What 3 budding entrepreneurs gained from cross-disciplinary program

2 November 2017

Three University of Sydney students are among the first to complete a new cross-disciplinary program at the Sydney School of Entrepreneurship.

(left to right): Elena Anceva, Justine Narvasa, Vanessa Huang

Left to right: Elena Anceva, Justine Narvasa and Vanessa Huang.

Three University of Sydney students are amongst the first 40 students to complete a new cross-disciplinary program developed by the Sydney School of Entrepreneurship (SSE) this month.

This initiative is open to highly motivated students from 11 educational bodies across NSW and provides an introduction to entrepreneurial thinking, strategy and processes. 

Why entrepreneurs need multidisciplinary skills

Justine Narvasa, a student at the University of Sydney Business School, moved to Sydney from New Zealand to follow her dreams of a career in the financial services sector. For Navasa, the course was an opportunity to meet people outside of her discipline.

“I had the privilege of working with the brightest minds across the state, like-minded individuals who I would not have encountered otherwise,” she said.

“We were brought together by our shared passion for entrepreneurship and together learned the importance of interdisciplinary interactions for entrepreneurs. We need each other’s talents and expertise to create something beyond us.” 

Pursuing a career in Asia’s start-up scene

Some students approached SSE with an entrepreneurial concept they wanted to bring to life. For Faculty of Arts and Social Sciences student Vanessa Huang, the course gave her the confidence and insight she needed to get started on her own business idea.

Ask yourself, what resources are already available in your ecosystem?
Justine Narvasa, student

I have started working on my own initiative to facilitate co-founder matching within university ecosystems,” Huang said. “I'm starting at the University of Sydney first, but it is my vision to eventually bring this initiative to every university in NSW.”

Currently undertaking a Bachelor of International and Global Studies, double majoring in International Business and Asian Studies, Vanessa wants to pursue a career in Asia’s booming start-up scene.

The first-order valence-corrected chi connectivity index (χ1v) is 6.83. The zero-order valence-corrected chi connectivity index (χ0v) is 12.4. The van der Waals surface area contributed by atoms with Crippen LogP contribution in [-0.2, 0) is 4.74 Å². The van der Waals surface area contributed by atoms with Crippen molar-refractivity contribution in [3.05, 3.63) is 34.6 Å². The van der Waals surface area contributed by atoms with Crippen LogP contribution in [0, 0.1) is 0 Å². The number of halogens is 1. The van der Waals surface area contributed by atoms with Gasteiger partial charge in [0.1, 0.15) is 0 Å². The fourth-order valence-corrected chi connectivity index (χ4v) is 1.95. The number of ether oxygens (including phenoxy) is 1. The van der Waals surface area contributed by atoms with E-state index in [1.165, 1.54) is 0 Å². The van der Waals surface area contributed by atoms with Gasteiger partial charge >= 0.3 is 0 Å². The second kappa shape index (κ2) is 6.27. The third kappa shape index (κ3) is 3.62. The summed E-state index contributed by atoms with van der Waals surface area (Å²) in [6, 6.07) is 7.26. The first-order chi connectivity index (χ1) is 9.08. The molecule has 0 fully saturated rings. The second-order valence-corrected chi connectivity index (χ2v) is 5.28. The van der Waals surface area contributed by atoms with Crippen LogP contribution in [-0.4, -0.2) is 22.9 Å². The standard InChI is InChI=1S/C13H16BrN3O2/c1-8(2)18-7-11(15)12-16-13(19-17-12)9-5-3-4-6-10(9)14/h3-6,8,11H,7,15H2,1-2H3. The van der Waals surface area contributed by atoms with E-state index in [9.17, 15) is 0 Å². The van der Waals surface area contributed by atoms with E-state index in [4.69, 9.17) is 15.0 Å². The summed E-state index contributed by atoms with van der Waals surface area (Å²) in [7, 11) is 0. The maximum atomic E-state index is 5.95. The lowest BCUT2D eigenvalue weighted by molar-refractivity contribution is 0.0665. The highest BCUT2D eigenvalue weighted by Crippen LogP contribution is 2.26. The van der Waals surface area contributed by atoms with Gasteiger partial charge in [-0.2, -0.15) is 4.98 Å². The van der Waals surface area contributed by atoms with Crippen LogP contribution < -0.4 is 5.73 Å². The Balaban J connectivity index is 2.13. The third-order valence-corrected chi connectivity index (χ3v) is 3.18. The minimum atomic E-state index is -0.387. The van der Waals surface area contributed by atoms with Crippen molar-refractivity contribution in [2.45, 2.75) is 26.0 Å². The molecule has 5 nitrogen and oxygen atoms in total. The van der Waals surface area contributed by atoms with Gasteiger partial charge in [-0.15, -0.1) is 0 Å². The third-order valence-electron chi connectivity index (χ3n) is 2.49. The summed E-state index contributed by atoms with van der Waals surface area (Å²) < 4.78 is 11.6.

“I truly believe that the entrepreneurship and innovation in the greater Asian region will soon lead the world,” she said. 

Future-proofing careers with entrepreneurial skills

For other students the course was a step towards future proofing their career. Elena Anceva is currently studying a combined Bachelor of Arts/Law degree, which she hopes to use to advocate for people in need.   

“I think entrepreneurship will play a significant role in all fields in the future,” she said. “It will be particularly important in the law industry with regards to the evolving role of Artificial Intelligence technologies.” 

Take risks while you are young and don't be afraid of failure.
Vanessa Huang, student

The three students have come out of the experience with important life skills, new networks and some advice to those considering their own entrepreneurial potential.

“Ask yourself, what resources are already available in your ecosystem? Look for funding opportunities, co-working hubs or networking events in your area,” Narvasa said.

“For students like us hoping to start our own businesses, there is no better time than right now,” Huang encouraged. “Take risks while you are young and don't be afraid of failure.

"Even if something doesn't quite work out the way you wanted it to, you will have gained skills, connections and experience, and you will be a lot more determined to see it succeed the next time round!”